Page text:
The 183-Year-Old

Richard PratherPart Two
While still hugging Ms. Jaya, she expressed right away “I didn’t get the gig and I am disappointed in you!” With a laugh on my face, I said, “ME?” “Yes, you said I shouldn’t have any issues getting that storyteller position” she stated as she pushed away from our hug. “Ms. Jaya, I received some feedback from the interviewer.” Looking down at the gravel around our feet, “Oh really” she said exhaling. Ms. Jaya, knowing that a reality check conversation was on its way, released her dog to the elements of the park. Lika gladly ran off with four-and-a-half other dogs in the park, leaving us to talk freely.

“Ms. Jaya…so you get tired of standing, you have doctor’s appointments and technology makes you feel 183 years old. Does that about sum things up?” She raised her eyebrows, “Well, I was telling the truth,” she said in an unfriendly way. “Ms. Jaya…what makes a person “older” in an employer’s eyes is the lack of flexibility and willingness to grow with the times.” I went on to explain that companies want three major qualities in their future employees:

  • Can you make this company money?
    • I have 5 years of experience, so I can hit the ground running.
    • I have the necessary certification to get started today.
  • Can you save this company time?
    • With 3.5 years in customer service, I can resolve a bad situation quickly.
    • With my bilingual-Spanish skills, I can cut your customer’s wait time in half.
    • I am amazing with difficult customers.
  • Can you work well with the team already hired at this company?
    • I was employee-of-the-month/year.
    • I understand and appreciate diversity.
    • I was promoted to department lead twice.
    • My coworkers always want me to work with them on new projects.

Yes, it’s true; you have obligations in your personal life. Therefore, if your life schedule is too much for the position you are applying for, and then find a new position that will not be so taxing on your obligations. If doctor appointments, kids, or the care of a family member are brought up during the interview, the employer might think the following: ‘well she/he is going to be calling in late/sick and/or missing lots of days with my company, which translates into loss of money and time and leaves my staff working harder to fulfill your responsibilities.

After explaining all this to Ms. Jaya she had this look on her face that spelled out: ‘I now know what I must do!’ She looked at her wristwatch and called Lika to come. With a somewhat shameful grin, she thanked me and said she had to leave. “Ms. Jaya, I will make a deal with you. I took the liberty of finding you a free interview skills class located in one of our 28 Workforce Solutions offices tomorrow at 10 am. If you attend, I will get you a second interview,” I said with a playful smirk on my face.

I heard Ms. Jaya eventually had her second interview. Busy with work, I went back to the dog park a few weeks later. I was excited to ask Ms. Jaya how her interview went. Instead, I was greeted by one of her dog park mates who had been eagerly waiting for my return to the park. She let me know Ms. Jaya had moved a week ago to Wyoming. “And Ms. Jaya wanted me to give you this letter. She went on and on about how Workforce Solutions made a positive difference in her world.” As her friend handed me the letter she said goodbye and walked off. I opened the letter. It had two loose pennies and a picture of her and Lika. The note simply read, ‘thanks for your two cents.’ I smiled. I never did see Ms. Jaya again, but I was happy with our exchange. I hope she makes good use of the information and strives to become the best professional I know she can become.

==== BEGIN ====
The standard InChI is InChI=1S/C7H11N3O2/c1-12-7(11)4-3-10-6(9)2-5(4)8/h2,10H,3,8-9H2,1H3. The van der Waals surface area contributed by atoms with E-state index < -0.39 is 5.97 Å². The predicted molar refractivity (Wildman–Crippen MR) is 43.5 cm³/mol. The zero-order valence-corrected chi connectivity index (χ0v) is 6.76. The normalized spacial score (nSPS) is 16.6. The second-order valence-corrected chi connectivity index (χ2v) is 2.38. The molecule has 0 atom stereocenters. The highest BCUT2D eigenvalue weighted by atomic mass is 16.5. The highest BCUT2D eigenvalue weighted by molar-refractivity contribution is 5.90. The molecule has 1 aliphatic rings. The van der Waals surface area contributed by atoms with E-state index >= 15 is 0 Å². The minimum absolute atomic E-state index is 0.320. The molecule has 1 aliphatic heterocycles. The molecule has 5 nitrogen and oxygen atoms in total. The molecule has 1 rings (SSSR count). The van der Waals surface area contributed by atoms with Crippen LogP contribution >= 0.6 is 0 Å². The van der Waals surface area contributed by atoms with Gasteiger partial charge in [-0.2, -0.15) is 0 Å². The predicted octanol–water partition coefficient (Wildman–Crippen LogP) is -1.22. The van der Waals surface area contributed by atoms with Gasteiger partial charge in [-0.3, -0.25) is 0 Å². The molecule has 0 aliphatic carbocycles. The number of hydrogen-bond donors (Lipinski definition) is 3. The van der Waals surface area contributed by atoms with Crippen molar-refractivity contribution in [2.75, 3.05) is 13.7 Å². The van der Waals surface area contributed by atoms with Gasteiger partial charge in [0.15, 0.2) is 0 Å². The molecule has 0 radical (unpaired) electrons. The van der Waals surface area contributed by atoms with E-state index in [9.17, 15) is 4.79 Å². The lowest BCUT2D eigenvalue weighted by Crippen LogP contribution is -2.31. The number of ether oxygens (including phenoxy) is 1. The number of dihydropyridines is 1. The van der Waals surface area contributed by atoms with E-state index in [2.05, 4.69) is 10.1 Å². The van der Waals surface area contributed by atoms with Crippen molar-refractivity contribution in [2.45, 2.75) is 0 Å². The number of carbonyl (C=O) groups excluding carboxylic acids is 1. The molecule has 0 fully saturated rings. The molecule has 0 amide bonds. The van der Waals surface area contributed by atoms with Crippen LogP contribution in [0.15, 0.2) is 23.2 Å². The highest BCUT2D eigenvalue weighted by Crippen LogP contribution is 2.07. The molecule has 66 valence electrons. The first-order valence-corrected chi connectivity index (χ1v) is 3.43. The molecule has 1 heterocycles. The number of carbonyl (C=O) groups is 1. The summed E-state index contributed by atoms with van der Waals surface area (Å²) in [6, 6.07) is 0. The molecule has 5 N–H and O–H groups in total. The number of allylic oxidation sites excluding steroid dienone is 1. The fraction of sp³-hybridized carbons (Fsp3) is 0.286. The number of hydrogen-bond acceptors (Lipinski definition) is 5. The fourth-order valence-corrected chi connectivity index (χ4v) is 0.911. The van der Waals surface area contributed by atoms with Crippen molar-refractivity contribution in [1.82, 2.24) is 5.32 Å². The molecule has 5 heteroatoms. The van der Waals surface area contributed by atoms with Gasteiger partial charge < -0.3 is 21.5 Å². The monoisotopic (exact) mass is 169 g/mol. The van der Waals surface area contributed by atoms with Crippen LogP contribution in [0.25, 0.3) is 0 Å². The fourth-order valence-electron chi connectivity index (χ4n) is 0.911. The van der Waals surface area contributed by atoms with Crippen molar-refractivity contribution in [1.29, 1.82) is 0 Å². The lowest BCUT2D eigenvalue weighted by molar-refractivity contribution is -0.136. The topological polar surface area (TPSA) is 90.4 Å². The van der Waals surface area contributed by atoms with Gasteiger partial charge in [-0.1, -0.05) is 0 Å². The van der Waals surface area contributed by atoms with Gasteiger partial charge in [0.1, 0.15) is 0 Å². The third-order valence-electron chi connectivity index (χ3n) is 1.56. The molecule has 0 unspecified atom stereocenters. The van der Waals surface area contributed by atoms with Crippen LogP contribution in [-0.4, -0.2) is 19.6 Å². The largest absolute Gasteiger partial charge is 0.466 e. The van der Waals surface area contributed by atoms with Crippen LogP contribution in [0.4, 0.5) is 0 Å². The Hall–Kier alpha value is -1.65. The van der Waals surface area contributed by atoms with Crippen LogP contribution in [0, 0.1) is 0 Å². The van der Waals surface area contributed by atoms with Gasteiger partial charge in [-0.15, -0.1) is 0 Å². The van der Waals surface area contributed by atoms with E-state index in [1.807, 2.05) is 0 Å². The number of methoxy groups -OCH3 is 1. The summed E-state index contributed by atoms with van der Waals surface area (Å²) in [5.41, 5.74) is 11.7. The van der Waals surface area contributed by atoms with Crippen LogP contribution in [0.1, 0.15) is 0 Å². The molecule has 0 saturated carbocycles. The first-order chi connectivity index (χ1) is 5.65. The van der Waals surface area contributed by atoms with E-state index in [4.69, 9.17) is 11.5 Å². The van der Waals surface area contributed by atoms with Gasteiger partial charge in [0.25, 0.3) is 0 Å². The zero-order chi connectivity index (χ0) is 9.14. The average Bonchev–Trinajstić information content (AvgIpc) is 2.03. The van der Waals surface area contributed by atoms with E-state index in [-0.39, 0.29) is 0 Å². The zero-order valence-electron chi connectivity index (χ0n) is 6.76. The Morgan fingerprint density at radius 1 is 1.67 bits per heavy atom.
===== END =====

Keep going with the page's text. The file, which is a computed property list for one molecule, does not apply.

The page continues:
Richard Prather is a member of the Regional Facilitator team (Texas Gulf Coast Region) for Workforce Solutions. Richard combines over seven years of hands-on experience in employment education at Workforce Solutions with a Master’s degree in youth development. He also draws from diverse personal experiences. He’s traveled extensively abroad to partake in the culture and examine the economies of various countries across the world such as Mexico, England, Cameroon, and Argentina to name a few. Despite his wealth of experience and education, Richard’s greatest attribute is the attentive and dedicated nature with which he approaches the individual needs of his customers.

Author: Blogforce

Workforce Solutions provides comprehensive human resource services for businesses and residents of the 13-county Houston-Galveston Gulf Coast region. Workforce Solutions helps employers solve workforce-related business problems and area residents build careers, so that both can better compete in the changing worldwide economy. Our Employer Service Division provides personalized service to help employers find qualified applicants for their jobs, build the skills and expertise of their new and current employees, and address human resource needs. We operate multiple community-based career offices in 13 Texas Gulf Coast counties to help residents get a job, keep a job or get a better job – offering placement, career counseling and financial aid services. We partner with the region’s businesses, educational institutions, civic organizations and community leaders to find solutions to current and future labor needs of industries that are vital to the region and its economy.

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